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  • The Golden Needle

The Golden Needle

The Biography of Frederick Stewart (1836-1889)

Gillian Bickley

English , 1997/01 Proverse Hong Kong

Tags: Biography

200 x 130 mm , 320pp ISBN / ISSN : 978-962-8027-08-8

  • US$18.00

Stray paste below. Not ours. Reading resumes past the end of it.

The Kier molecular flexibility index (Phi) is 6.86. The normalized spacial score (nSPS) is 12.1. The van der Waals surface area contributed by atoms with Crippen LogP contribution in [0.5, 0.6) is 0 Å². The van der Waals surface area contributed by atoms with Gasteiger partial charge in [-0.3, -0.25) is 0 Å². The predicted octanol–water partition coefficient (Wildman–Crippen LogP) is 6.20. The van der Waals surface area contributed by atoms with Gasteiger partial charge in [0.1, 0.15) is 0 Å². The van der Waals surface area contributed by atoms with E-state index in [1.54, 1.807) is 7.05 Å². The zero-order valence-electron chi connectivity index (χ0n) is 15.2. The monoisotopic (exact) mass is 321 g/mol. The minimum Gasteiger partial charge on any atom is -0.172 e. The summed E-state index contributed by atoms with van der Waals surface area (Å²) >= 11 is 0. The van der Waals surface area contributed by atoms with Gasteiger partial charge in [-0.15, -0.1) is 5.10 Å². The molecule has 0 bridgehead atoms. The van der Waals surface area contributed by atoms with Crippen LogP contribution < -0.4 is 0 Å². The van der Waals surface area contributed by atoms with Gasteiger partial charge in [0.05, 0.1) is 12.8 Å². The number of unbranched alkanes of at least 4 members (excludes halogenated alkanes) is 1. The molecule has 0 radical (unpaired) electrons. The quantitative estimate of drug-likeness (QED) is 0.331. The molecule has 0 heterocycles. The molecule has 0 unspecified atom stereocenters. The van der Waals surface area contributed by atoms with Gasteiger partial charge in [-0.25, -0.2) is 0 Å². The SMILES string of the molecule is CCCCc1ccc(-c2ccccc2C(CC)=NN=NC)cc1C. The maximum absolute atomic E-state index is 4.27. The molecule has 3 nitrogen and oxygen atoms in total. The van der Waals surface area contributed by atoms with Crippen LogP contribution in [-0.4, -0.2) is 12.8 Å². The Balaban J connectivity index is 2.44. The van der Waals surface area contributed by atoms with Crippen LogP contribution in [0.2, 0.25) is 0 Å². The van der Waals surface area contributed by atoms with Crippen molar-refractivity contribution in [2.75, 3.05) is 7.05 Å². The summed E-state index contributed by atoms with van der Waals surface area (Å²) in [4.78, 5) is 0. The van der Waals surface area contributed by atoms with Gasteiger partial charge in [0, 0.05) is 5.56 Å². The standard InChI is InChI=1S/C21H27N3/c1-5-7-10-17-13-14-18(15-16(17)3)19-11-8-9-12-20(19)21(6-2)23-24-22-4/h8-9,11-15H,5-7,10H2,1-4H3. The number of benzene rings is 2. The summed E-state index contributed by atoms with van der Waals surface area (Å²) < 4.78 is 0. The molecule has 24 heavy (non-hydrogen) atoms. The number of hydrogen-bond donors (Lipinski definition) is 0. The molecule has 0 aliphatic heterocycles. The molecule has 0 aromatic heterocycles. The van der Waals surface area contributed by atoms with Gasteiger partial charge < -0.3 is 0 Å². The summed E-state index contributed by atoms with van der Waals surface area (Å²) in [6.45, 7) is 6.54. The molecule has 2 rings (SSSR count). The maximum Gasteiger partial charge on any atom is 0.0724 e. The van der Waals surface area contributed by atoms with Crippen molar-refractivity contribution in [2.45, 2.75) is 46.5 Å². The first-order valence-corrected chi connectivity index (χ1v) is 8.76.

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The Golden Needle: The Biography of Frederick Stewart (1836-1889) was first published in November 1997, a few months after the former British Crown Colony of Hong Kong was returned to Chinese sovereignty. Described as a praiseworthy contribution to post-colonial studies by prestigious Hong Kong daily, Ming Pao, the book has an introduction by Lord Wilson, penultimate British Governor of Hong Kong and one-time editor of The China Quarterly, and a Foreword by Lady Saltoun, Chief of Clan Fraser, whose forebear employed Stewart's grandfather on the land for a period of years. The book has been favourably reviewed by Lord Hurd, former British Foreign Secretary and 1998 Chairman of the Booker Prize, in The Scotsman. The Golden Needle describes Stewart's early years in rural North East Scotland and his determined ambition to win a university education, encouraged by parents with a respect for both education and the church. Attracted by an advertisement for an Inspector of Schools in Hong Kong and the combined post of Headmaster of a new modern school for boys, Stewart relinquished his training to be a Minister of the Church of Scotland, and set sail for Hong Kong, where he arrived in 1862. During his years in still-developing Hong Kong, Stewart established the building blocks of the present-day Hong Kong system of Education, winning respect for his powers of organisation and moral discipline as well as considerable affection for the kindness with which he treated pupils and students. He became an expert in spoken Cantonese (the medium through which he taught his Chinese pupils) and also studied written Chinese. His language education policies and the bi-lingual, bi-cultural, curriculum he insisted on in his flagship Central School (now Queen's College) still attract interest today. Leave was rare and expensive in those days when a one-way journey could take a minimum of six weeks, and Stewart returned home to Scotland once only, after seventeen years in post. He died in Hong Kong at the comparatively early age of fifty-two, in 1889. After a stressful tussle with hostile governor, John Pope Hennessy, he had been promoted as Head of the permanent Hong Kong Civil Service two years previously, occasionally acting as Governor himself. After his death, the evaluation of his personality and work was entirely favourable. Subsequent opinion has confirmed these views, and Stewart is secure in his reputation as the founder of Hong Kong Government Education. Reviewers have been united in their praise of Stewart's personality, as revealed in this book, which has been described as a short history of early Hong Kong education, told through the life of its founder.

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